Mining has not yielded commensurate dividends to life in Odisha
Odisha’s Naveen Patnaik government, in its fifth term now, along with the Narendra Modi-led National Democratic Alliance government, which is in its second term, have decided to auction the state’s mines before their leases expire in March 2020.
Almost 25 per cent of India’s iron and manganese ore resources will be up for sale for captive users and merchant miners. By doing so, Odisha, the projected ‘steel capital of India’ would become the principal provider to India’s targeted 300 million tonne (mt) steel capacity by 2030.
Odisha’s mines have a direct influence on the economy of India and world trade. With the help of Odisha mines, steel production in India is predicted to double by 2031, which would contribute about 2.1 per cent to the Gross Domestic Product (GDP) of the nation and in the next decade, its share should be exceeding three per cent.
Besides iron and steel, there are other minerals from Odisha’s mines which would transform India’s economy forever.
India’s target is to grow annually at 12 per cent over the next five years, to a $5 trillion GDP by 2024 and Odisha would play a significantly dominant role in this unprecedented growth story.
The ‘richest-poorest’ state
But so far, mining has not yielded commensurate dividends to life in Odisha, if not more. In the past three decades, less than one per cent of Odisha has enjoyed abnormal affluence, without creating new wealth.
The richest state of India (accounting for seven per cent of India’s forests and 11 per cent of its surface water) has been bled poor by only a few in the extraction industry and brazen crony capitalism that includes wanton, illegal miners.
In rural Odisha, the average value of assets that people have is estimated at Rs 2.81 lakh — which is the lowest in India. Even in urban Odisha, people’s average value of assets is Rs 7.9 lakh, which is the poorest.
If at all, tinkering with our natural resources should have a purpose for the state. Odisha’s civil society is clueless, silent and stunned. Apathy towards one’s own state’s development is always worse than the flagrant loot of its resources.
Under the soil, Odisha is a ratna bhandara (treasury of gems), and over the soil, Odisha is a perennial straggler. With the opening of the mines, the mining revenue is estimated to cross Rs 12,000 crore, from 2021 onwards.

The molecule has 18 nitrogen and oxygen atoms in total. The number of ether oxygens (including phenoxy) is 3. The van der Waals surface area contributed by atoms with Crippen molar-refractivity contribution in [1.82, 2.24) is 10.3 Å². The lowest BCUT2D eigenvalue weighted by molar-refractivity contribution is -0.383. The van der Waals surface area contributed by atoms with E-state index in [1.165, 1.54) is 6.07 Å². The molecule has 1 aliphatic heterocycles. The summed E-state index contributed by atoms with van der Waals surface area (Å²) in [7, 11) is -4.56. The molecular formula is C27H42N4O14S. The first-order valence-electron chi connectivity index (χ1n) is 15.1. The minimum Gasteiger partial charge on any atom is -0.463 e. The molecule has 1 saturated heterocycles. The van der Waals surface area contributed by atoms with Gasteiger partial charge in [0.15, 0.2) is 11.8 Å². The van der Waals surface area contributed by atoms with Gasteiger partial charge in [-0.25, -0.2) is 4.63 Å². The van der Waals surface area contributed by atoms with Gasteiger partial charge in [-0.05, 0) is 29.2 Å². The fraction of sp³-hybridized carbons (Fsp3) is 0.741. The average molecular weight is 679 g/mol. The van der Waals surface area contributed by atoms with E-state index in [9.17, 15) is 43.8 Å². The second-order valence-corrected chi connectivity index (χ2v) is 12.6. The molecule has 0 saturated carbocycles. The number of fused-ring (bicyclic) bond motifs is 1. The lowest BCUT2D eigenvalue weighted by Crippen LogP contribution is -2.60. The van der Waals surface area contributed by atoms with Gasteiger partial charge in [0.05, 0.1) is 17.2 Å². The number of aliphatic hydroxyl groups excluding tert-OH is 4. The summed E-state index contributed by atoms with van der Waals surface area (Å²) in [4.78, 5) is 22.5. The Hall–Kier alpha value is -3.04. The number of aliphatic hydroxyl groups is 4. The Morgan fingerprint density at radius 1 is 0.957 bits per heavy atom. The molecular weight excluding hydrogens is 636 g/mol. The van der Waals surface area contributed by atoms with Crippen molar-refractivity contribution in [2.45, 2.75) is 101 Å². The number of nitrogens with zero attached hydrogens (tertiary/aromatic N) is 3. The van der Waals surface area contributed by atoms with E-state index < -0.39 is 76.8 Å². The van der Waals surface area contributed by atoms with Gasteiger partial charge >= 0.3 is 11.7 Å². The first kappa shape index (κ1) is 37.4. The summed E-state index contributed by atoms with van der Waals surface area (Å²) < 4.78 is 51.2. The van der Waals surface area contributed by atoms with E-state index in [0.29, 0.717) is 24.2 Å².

Despite its riches, Odisha is reeling under an unemployment rate of 7.1 per cent, which is more than the national average of 6.1 per cent.
Its Gross State Domestic Product growth of 8.4 per cent is largely due to the industry sector, whose share has been consistently rising in the past four years and is expected to contribute 39.47 per cent to the Gross State Value Added in 2018-19.
The extraction industry accounts for over 30 per cent of the industry sector’s contribution. But with high unemployment, Odisha’s youths and households have not benefitted.
Agricultural production is sharply declining. Education and agriculture term loans have the highest Non Performing Assets in the state.
With the revenue from mining, the state should build parallel resources as a standby. In about five decades from now, all our reserves would be depleted and we would be an empty drum, ravaged and dumped.
I am all for mining, but responsible mining. Odisha is probably one of the best examples in the world of how non-renewable natural resources are disproportionately important to poor and fragile economies, as typically, they are their main endowment and revenue source.
Mining auctions call for fairplay among bidders, without any geographical barriers or hegemonies. But this would not necessarily encourage any ‘local’ entrepreneurs who do not demonstrate investing capabilities at large scale. They are limited in their funds.
We are inviting mining behemoths and conglomerates to dig gold, truck and build empires. In the last three decades, only about 80 young people have joined the mining/extraction industry independently (not as scions of established mining families) as mining and allied entrepreneurs and have sustained.
Less than 10 mining companies belong to home-grown entrepreneurs. All the rest, numbering six times the figure, do not belong to Odisha. Can the government of Odisha provide special incentives for the homegrown businesses?